Bradley Willenberg at the University of Central Florida Research Foundation in the U.S. will design a simple trap that works without electricity to help survey local vector mosquito populations and uses a color change to signal the presence of human disease-causing pathogens. They will develop a formulation based on toxic sugared water to attract specific types of mosquitoes to the trap. The sugar water will be mixed with a stable short nucleic acid sequence known as an aptamer, which they have designed to bind to the chikungunya virus, conjugated to gold nanoparticles. When a mosquito drinks the solution, its abdomen will turn blue if it is carrying this virus, and red if it isn't, for an easy visual readout. They will test the performance of their device for attracting and killing the Aedes mosquito, and detecting the virus. Their approach could be used to detect other pathogens such as dengue virus and the malaria-causing Plasmodium parasite.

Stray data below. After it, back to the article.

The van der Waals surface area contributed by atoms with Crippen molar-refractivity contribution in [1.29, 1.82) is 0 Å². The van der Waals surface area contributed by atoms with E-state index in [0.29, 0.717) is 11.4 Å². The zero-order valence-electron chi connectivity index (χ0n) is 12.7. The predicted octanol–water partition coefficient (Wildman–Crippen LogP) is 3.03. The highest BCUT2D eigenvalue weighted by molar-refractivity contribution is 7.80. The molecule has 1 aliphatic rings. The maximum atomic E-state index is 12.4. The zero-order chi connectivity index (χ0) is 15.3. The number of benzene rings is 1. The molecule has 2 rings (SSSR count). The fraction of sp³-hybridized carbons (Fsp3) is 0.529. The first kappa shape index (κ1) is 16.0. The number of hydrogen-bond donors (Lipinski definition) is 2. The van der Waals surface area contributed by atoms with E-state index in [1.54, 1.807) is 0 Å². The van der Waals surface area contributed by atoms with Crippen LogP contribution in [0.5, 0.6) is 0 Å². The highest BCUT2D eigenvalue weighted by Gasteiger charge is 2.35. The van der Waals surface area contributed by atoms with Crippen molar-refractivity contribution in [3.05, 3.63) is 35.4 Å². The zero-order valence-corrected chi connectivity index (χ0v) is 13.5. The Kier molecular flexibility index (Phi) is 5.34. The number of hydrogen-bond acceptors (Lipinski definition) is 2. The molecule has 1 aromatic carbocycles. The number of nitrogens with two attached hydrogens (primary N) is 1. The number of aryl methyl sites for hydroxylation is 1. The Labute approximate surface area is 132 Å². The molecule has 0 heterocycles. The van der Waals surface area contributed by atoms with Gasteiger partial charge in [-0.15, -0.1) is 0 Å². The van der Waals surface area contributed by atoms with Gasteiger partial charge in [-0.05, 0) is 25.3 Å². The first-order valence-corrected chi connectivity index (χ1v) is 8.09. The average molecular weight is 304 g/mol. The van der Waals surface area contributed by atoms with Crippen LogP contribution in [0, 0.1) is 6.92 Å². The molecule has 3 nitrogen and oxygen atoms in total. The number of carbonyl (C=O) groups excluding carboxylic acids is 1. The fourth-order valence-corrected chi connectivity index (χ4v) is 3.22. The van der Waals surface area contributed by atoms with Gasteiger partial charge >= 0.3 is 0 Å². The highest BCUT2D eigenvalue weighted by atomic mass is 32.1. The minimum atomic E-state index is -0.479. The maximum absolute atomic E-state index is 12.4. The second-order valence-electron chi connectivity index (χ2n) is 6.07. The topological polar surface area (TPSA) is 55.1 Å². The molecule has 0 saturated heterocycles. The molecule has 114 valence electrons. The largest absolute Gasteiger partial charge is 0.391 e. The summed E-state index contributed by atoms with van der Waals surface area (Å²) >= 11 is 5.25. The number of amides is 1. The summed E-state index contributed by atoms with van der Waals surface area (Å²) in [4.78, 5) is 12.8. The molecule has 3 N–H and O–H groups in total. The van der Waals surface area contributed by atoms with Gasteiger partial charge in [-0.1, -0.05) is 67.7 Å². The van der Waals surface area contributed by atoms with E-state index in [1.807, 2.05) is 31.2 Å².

More information about Surveillance Tools, Diagnostics and an Artificial Diet to Support New Approaches to Vector Control (Round 15)